Significantly, as numerous surveys have shown, this group is also politically apathetic mainly because of their disgust and disillusionment with the present menagerie of politicians. This group represents a natural constituency for Professor Yunus. In stark contrast to the political culture that mainstream politicians have fostered, Yunus is visionary, forward-looking, managerially competent, and honest.

The key question here is does the professor know how to reach out to this young group? Does his team include bright young professionals who understand the youth and can communicate with them?

Second, apart from a brief flirtation by General Ershad, the mainstream political parties have tended to marginalise local government despite promises to the contrary. Power has become increasingly concentrated in the centre. Decisions for local development are decided upon and funded by the centre. Yet, local government represents the biggest opportunity for Professor Yunus to deliver a googly to his opponents.

The argument is simple: As power is concentrated in the centre, the member of parliament (MP) becomes supremely important in a given constituency. However, if Professor Yunus can credibly promise to promote local government, meaning shifting power to local levels, then the role of the MP becomes less important. In other words, the history of the MP as a person who has worked on behalf on the constituency for many years becomes less important, making entry easier for a new political party.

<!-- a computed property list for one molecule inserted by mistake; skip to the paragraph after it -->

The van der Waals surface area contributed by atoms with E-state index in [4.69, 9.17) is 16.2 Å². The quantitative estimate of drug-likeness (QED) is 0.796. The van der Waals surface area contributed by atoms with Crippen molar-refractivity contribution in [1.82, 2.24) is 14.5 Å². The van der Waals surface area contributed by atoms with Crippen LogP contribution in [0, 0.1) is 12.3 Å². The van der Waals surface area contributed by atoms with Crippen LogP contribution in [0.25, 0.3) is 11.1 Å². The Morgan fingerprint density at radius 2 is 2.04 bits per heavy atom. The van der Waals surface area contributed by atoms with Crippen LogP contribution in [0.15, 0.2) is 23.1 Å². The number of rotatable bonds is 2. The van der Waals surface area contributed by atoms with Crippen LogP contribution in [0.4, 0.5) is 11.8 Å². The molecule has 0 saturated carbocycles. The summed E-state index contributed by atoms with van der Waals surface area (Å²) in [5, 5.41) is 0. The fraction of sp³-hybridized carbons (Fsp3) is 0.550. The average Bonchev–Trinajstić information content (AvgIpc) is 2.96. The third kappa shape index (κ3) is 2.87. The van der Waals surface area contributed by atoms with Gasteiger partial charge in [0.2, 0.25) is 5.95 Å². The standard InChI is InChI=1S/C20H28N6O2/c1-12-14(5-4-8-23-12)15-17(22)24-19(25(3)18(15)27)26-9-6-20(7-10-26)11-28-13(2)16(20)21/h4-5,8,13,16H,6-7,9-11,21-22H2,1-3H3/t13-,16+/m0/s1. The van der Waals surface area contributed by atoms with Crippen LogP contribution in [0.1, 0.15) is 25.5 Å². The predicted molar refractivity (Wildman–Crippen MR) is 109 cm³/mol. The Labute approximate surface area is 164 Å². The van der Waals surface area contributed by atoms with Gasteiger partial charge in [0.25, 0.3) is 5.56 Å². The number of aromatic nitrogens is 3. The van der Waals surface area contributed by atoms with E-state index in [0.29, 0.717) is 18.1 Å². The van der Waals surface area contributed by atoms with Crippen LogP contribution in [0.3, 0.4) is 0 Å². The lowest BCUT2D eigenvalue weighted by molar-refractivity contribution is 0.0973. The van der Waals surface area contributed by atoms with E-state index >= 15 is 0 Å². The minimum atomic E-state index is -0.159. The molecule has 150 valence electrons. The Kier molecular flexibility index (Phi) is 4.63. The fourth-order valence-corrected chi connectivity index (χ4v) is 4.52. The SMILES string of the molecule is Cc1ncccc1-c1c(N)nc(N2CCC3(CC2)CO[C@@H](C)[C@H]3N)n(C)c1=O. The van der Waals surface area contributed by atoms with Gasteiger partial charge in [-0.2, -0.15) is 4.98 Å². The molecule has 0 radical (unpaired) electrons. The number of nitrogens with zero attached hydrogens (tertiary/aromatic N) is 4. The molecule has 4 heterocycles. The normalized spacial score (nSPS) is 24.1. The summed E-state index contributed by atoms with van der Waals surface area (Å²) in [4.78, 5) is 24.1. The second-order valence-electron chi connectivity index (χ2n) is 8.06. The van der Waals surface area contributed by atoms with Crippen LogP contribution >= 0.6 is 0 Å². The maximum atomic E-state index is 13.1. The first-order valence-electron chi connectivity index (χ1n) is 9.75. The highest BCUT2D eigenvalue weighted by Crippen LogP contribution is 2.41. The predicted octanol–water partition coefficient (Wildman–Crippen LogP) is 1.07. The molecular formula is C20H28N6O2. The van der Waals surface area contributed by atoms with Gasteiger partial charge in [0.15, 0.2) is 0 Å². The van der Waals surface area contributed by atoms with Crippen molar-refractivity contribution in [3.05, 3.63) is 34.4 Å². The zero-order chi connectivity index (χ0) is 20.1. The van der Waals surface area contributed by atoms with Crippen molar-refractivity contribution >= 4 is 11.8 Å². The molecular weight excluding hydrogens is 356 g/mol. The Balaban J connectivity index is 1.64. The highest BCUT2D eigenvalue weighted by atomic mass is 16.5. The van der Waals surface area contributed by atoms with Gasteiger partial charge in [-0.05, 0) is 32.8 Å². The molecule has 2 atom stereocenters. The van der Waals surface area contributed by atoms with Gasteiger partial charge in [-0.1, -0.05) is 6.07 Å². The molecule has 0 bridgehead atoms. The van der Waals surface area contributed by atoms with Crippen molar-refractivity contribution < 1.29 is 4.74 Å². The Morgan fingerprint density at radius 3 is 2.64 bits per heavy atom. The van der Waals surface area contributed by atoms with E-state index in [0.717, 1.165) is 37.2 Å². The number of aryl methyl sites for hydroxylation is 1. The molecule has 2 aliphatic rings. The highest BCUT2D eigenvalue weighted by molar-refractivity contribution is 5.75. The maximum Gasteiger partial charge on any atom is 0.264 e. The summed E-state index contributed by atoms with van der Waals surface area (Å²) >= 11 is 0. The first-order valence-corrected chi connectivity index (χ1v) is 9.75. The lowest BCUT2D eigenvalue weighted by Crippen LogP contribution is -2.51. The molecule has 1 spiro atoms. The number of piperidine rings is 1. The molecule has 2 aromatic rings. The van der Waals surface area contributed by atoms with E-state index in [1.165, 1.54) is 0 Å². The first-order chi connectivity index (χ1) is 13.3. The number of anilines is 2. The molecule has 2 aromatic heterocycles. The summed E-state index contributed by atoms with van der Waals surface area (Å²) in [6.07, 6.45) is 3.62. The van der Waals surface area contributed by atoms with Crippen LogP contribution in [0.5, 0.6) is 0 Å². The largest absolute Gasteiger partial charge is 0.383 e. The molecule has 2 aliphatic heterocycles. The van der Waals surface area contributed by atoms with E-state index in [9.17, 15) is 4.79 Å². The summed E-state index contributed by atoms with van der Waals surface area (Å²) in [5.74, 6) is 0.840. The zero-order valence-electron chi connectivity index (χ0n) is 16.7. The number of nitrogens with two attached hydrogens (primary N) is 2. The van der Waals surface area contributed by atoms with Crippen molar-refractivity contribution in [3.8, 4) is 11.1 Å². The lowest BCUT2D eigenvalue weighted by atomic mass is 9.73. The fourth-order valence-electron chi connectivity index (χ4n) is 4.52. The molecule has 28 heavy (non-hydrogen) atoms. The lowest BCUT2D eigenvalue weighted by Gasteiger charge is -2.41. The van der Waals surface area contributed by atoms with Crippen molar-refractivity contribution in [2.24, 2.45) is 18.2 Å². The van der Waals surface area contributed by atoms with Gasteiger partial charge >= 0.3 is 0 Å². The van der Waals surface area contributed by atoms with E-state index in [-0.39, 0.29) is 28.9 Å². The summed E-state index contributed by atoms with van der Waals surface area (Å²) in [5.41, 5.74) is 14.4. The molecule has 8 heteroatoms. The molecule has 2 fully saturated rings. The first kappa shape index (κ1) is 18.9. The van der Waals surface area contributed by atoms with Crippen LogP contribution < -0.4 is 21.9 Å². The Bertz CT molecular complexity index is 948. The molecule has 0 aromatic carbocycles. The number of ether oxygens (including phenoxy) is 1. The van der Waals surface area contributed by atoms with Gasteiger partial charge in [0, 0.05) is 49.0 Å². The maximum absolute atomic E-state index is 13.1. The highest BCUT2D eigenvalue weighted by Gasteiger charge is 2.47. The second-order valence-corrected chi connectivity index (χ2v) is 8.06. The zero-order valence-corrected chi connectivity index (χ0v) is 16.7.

Credibly promising power to local governments requires specialised knowledge at the Upazila level. Who are the professor's team members that are experts in local government?

Third, there are about 12 million micro-credit borrowers. This group could conceivably lean towards the professor. However, it is not clear whether the micro-credit borrowers, especially non-Grameen members associate micro-credit with Professor Yunus. Even if they did so, their warm regards might waver once the professor sheds his banker's robes for those of a politician.

Clearly, a major communication exercise has to take place between the professor's party and the borrowers. The question therefore is who are the public relations experts in his team that can deliver on this front?

Fourth, there are certain constituencies, mainly located in urban areas where voting largely represents the mood of the nation. In such areas, the role of the MP tends to be minor. As the mood of the nation is anti-mainstream political party at the moment, these constituencies should be relatively easy pickings for the professor.

The key exercise is to identify the right ones. Here the professor has to rely on electoral math wizards. Will these geniuses in the professor's team please stand up!

There is a wonderful American folk-saying: "If you can get it all done by yourself, then you ain't got much ambition." Bangladesh has huge ambitions for the days ahead, and the nation needs the professor to rise up to the challenge.

So, professor, my hero of a quarter of a century, don't try to do it all by yourself. Build a great team; listen and rely on them. #

Syed S. Kaiser Kabir is a founder of Phiriye Ano Bangladesh (PAB) His views do not necessarily reflect those of PAB